Permeability of Soil
Permeability is defined as the property of a porous material which permits the passage or seepage of water (or other fluids)through its interconnecting voids.
A material having continuous voids is called permeable. Gravels are highly permeable, while stiff clay is the least permeable.
4 Importance Of Study Of Seepage Analysis
The study of seepage of water through soils is important for the following engineering problems:
- Determination of rate of settlement of a saturated compressible soil layer
- Calculation of seepage through the body of earth dams, and stability of slopes.
- Calculation of uplift pressure under the hydraulic structure and their safety against piping
- Groundwater flow towards wells and drainage of soils.
then q ∞ i.A
or, q= K.i.A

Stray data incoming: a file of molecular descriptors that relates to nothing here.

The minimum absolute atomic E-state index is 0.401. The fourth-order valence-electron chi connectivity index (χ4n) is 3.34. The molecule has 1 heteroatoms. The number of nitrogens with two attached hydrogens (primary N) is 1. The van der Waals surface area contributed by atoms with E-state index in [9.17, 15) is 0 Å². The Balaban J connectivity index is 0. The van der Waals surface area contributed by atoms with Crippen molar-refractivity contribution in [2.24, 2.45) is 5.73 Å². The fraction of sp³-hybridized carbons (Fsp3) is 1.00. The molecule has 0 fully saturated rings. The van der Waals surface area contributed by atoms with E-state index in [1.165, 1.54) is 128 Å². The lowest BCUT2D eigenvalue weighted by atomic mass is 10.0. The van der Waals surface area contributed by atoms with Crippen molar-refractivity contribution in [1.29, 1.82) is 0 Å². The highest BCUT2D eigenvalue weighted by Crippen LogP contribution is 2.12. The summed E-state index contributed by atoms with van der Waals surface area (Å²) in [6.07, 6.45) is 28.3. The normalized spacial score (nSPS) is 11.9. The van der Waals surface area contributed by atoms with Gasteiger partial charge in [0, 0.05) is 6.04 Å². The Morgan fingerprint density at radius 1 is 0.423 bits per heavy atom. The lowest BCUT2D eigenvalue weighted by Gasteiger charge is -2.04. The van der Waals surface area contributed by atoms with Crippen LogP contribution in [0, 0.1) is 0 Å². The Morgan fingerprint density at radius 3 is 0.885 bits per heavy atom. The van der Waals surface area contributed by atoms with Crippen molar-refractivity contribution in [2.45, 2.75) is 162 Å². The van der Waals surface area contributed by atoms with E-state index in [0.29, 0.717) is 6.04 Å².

K is a constant, known as the coefficient of permeability.
If a soil sample of length ‘L’ and cross-sectional area ‘A’ (measured perpendicular to the direction of flow) is subjected to a differential head of water (h1-h2), the
Limitation Of DARCY’S LAW
Coefficient Of Permeability
The coefficient of permeability is defined as the average velocity of flow that will occur through the total cross-sectional area of the soil mass under a unit hydraulic gradient. It is denoted by ‘K’ Its unit is the same as the unit of velocities such as Cm/sec or M/sec or M/Hr. etc.